There is, of course, a uniquely human clade containing all the hominins (species of the genera Homo, Australopithecus, and Ardipithecus) descended from the first upright walkers among the African apes; however, no clade that excludes humans but includes African and Asian groups is phylogenetically valid because it fails on the basic criterion of monophyly: it must include the most recent common ancestor of all the organisms in the tree and all the descendants of that most recent common ancestor.
Fossil data help to refine cladistic analysis by providing information about the sequence or order in which certain derived traits emerged. Cladistic analysis helps to resolve the "problem" of the so-called "missing links" or the intermediate specimens, because it does not require that fossil species evolve into any related species which emerge later. Instead, it represents the evolutionary history of an evolving lineage in terms of a collection of characteristics which can be passed along to descendant populations — or not!
What if somebody published a 592-page book to answer all the critics of his previous book? That's what Michael Cremo does in Forbidden Archaeology's Impact. In 1993, Cremo and Richard Thompson published Forbidden Archaeology (FA), a voluminous exposé of "anomalous archaeological artifacts" that suggested modern people possibly lived on earth almost as long as the world existed, some 4.3 billion years ago.
Like Christian creationists who accommodate science to the Bible, Cremo and Thompson are Hindu creationists that harmonize science with their sacred Vedic scriptures. The Bhagavata Purana says that men and women have lived on earth for a vast period of time called the Day of Brahma, which is composed of a thousand yuga cycles. Each yuga cycle lasts 12,000 "years of the gods." And since each "year" equals 360 earth years, one yuga cycle equals 4.32 million years while a thousand yuga cycles total 4.32 billion years, summing up the Day of Brahma.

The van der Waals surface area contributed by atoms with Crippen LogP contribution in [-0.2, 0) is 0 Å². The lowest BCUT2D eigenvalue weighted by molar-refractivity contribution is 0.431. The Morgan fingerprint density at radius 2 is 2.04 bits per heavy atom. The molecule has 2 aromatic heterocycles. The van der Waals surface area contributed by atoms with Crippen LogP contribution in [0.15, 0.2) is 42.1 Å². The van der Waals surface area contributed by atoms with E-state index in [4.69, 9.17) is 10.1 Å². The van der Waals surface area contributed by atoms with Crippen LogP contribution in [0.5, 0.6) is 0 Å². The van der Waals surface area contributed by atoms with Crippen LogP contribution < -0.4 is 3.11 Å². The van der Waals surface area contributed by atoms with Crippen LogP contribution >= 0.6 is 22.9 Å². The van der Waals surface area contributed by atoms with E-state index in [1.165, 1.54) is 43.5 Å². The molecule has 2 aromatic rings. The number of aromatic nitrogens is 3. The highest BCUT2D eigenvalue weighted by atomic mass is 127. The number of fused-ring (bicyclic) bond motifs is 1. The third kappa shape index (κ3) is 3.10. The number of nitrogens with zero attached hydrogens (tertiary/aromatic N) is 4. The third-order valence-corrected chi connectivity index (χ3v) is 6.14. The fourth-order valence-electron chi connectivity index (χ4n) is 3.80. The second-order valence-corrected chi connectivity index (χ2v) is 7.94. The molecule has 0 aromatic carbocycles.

Forbidden Archaeology's Impact describes the notoriety Cremo's first book triggered by including all his personal correspondence, interviews, journal articles, conference papers, and even Internet postings. But Cremo mostly confronts his critics head-on, reprinting their harsh book reviews verbatim while following them up with lengthy rebuttals that he mailed to each reviewer in protest.
And Cremo doesn't suffer critics gladly. He mailed a copy of this book to the NCSE because it includes a voluminous rebuttal to Wade Tarzia's review published 5 years ago in Creation/Evolution 34. So I'll choose my words carefully.
Cremo strenuously protests the ad hominem attacks targeted at Forbidden Archaeology and its abridged edition, Hidden History of the Human Race. And in the reviews he cites, some critics did unnecessarily tease, trivialize, and spoof the authors' deadly serious presentation of their major evidences for human antiquity. And I agree that those reviewers should have analyzed FA's claims more seriously and professionally.
But their scorn could have been provoked by the book's blunt, in-your-face debut. As a publicity stunt, Cremo and Thompson mailed dozens of free, unsolicited copies to various paleoanthropologists to trigger a response. And when these recipients opened their packages to discover a book from the International Society for Krishna Consciousness dedicated to His Divine Grace AC Ghaktivedanta Swami Prabhupada and consisting of a thousand-page assault on their profession, accusing them of unwittingly and deliberately suppressing evidence, what were they to think? Perhaps that this book was someone's spooky, surreal prank?
Paleoanthropologists have have grown to expect the taunts of Christian anti-evolutionists who appeal to biblical authority. Now they have to put up with Hindus attacking evolution by invoking cyclical kalpas, manvantaras, and yugas while accusing anthropologists of worshiping at the altar of Darwinian fundamentalism and metaphysical materialism. Gee, where have we heard that before? What kind of reception did Cremo expect?